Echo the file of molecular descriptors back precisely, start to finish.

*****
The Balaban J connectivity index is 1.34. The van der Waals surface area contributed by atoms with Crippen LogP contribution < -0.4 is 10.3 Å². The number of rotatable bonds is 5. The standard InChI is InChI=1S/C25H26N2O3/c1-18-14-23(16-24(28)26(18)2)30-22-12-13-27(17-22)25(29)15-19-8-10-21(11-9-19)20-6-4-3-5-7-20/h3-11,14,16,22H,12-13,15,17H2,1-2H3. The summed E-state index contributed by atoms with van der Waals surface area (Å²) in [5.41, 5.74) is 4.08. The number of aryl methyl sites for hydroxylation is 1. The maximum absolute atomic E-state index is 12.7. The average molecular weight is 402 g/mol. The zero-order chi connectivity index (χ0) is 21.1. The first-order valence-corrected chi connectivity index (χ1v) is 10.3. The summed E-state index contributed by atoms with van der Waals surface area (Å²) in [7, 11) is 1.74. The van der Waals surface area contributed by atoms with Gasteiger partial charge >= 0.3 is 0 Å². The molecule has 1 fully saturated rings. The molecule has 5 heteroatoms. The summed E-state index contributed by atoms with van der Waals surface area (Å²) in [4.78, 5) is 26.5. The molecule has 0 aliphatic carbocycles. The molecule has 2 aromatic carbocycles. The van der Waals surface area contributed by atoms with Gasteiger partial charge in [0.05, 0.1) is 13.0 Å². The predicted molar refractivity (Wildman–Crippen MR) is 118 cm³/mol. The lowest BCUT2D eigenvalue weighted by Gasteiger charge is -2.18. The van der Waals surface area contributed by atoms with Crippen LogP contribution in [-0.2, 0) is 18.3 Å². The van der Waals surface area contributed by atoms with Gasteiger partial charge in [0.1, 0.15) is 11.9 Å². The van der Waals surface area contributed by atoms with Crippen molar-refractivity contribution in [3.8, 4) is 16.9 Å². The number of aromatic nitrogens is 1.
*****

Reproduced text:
The Balaban J connectivity index is 1.34. The van der Waals surface area contributed by atoms with Crippen LogP contribution < -0.4 is 10.3 Å². The number of rotatable bonds is 5. The standard InChI is InChI=1S/C25H26N2O3/c1-18-14-23(16-24(28)26(18)2)30-22-12-13-27(17-22)25(29)15-19-8-10-21(11-9-19)20-6-4-3-5-7-20/h3-11,14,16,22H,12-13,15,17H2,1-2H3. The summed E-state index contributed by atoms with van der Waals surface area (Å²) in [5.41, 5.74) is 4.08. The number of aryl methyl sites for hydroxylation is 1. The maximum absolute atomic E-state index is 12.7. The average molecular weight is 402 g/mol. The zero-order chi connectivity index (χ0) is 21.1. The first-order valence-corrected chi connectivity index (χ1v) is 10.3. The summed E-state index contributed by atoms with van der Waals surface area (Å²) in [7, 11) is 1.74. The van der Waals surface area contributed by atoms with Gasteiger partial charge >= 0.3 is 0 Å². The molecule has 1 fully saturated rings. The molecule has 5 heteroatoms. The summed E-state index contributed by atoms with van der Waals surface area (Å²) in [4.78, 5) is 26.5. The molecule has 0 aliphatic carbocycles. The molecule has 2 aromatic carbocycles. The van der Waals surface area contributed by atoms with Gasteiger partial charge in [0.05, 0.1) is 13.0 Å². The predicted molar refractivity (Wildman–Crippen MR) is 118 cm³/mol. The lowest BCUT2D eigenvalue weighted by Gasteiger charge is -2.18. The van der Waals surface area contributed by atoms with Crippen LogP contribution in [-0.2, 0) is 18.3 Å². The van der Waals surface area contributed by atoms with Gasteiger partial charge in [0.1, 0.15) is 11.9 Å². The van der Waals surface area contributed by atoms with Crippen molar-refractivity contribution in [3.8, 4) is 16.9 Å². The number of aromatic nitrogens is 1.